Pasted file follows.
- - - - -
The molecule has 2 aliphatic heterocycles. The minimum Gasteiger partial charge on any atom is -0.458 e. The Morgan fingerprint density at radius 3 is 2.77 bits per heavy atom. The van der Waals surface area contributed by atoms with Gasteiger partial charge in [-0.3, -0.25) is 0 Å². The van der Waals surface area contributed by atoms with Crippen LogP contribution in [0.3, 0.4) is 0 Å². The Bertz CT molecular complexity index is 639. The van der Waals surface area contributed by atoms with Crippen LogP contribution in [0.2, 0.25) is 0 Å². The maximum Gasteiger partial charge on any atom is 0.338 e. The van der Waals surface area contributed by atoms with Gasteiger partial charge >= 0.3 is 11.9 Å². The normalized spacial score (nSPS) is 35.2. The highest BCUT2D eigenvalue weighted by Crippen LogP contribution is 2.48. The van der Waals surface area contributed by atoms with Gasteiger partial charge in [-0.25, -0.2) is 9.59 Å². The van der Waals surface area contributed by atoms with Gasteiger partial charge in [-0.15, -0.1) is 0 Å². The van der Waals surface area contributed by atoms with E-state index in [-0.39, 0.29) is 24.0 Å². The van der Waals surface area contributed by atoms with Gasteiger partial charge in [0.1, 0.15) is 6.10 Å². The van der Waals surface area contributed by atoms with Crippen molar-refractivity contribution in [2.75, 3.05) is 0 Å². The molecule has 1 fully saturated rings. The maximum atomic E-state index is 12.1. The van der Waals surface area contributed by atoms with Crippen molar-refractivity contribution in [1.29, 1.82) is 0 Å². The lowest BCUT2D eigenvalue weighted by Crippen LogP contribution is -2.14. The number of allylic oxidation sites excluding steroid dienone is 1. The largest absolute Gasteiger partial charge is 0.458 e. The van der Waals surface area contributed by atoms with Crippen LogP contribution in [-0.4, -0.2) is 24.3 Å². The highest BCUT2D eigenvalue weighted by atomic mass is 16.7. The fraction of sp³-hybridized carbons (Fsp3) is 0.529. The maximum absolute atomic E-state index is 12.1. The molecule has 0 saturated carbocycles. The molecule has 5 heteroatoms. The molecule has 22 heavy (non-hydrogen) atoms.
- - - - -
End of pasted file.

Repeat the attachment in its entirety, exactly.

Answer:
The molecule has 2 aliphatic heterocycles. The minimum Gasteiger partial charge on any atom is -0.458 e. The Morgan fingerprint density at radius 3 is 2.77 bits per heavy atom. The van der Waals surface area contributed by atoms with Gasteiger partial charge in [-0.3, -0.25) is 0 Å². The van der Waals surface area contributed by atoms with Crippen LogP contribution in [0.3, 0.4) is 0 Å². The Bertz CT molecular complexity index is 639. The van der Waals surface area contributed by atoms with Crippen LogP contribution in [0.2, 0.25) is 0 Å². The maximum Gasteiger partial charge on any atom is 0.338 e. The van der Waals surface area contributed by atoms with Gasteiger partial charge >= 0.3 is 11.9 Å². The normalized spacial score (nSPS) is 35.2. The highest BCUT2D eigenvalue weighted by Crippen LogP contribution is 2.48. The van der Waals surface area contributed by atoms with Gasteiger partial charge in [-0.25, -0.2) is 9.59 Å². The van der Waals surface area contributed by atoms with Gasteiger partial charge in [-0.15, -0.1) is 0 Å². The van der Waals surface area contributed by atoms with E-state index in [-0.39, 0.29) is 24.0 Å². The van der Waals surface area contributed by atoms with Gasteiger partial charge in [0.1, 0.15) is 6.10 Å². The van der Waals surface area contributed by atoms with Crippen molar-refractivity contribution in [2.75, 3.05) is 0 Å². The molecule has 1 fully saturated rings. The maximum atomic E-state index is 12.1. The van der Waals surface area contributed by atoms with Crippen molar-refractivity contribution in [1.29, 1.82) is 0 Å². The lowest BCUT2D eigenvalue weighted by Crippen LogP contribution is -2.14. The number of allylic oxidation sites excluding steroid dienone is 1. The largest absolute Gasteiger partial charge is 0.458 e. The van der Waals surface area contributed by atoms with Crippen LogP contribution in [-0.4, -0.2) is 24.3 Å². The highest BCUT2D eigenvalue weighted by atomic mass is 16.7. The fraction of sp³-hybridized carbons (Fsp3) is 0.529. The maximum absolute atomic E-state index is 12.1. The molecule has 0 saturated carbocycles. The molecule has 5 heteroatoms. The molecule has 22 heavy (non-hydrogen) atoms.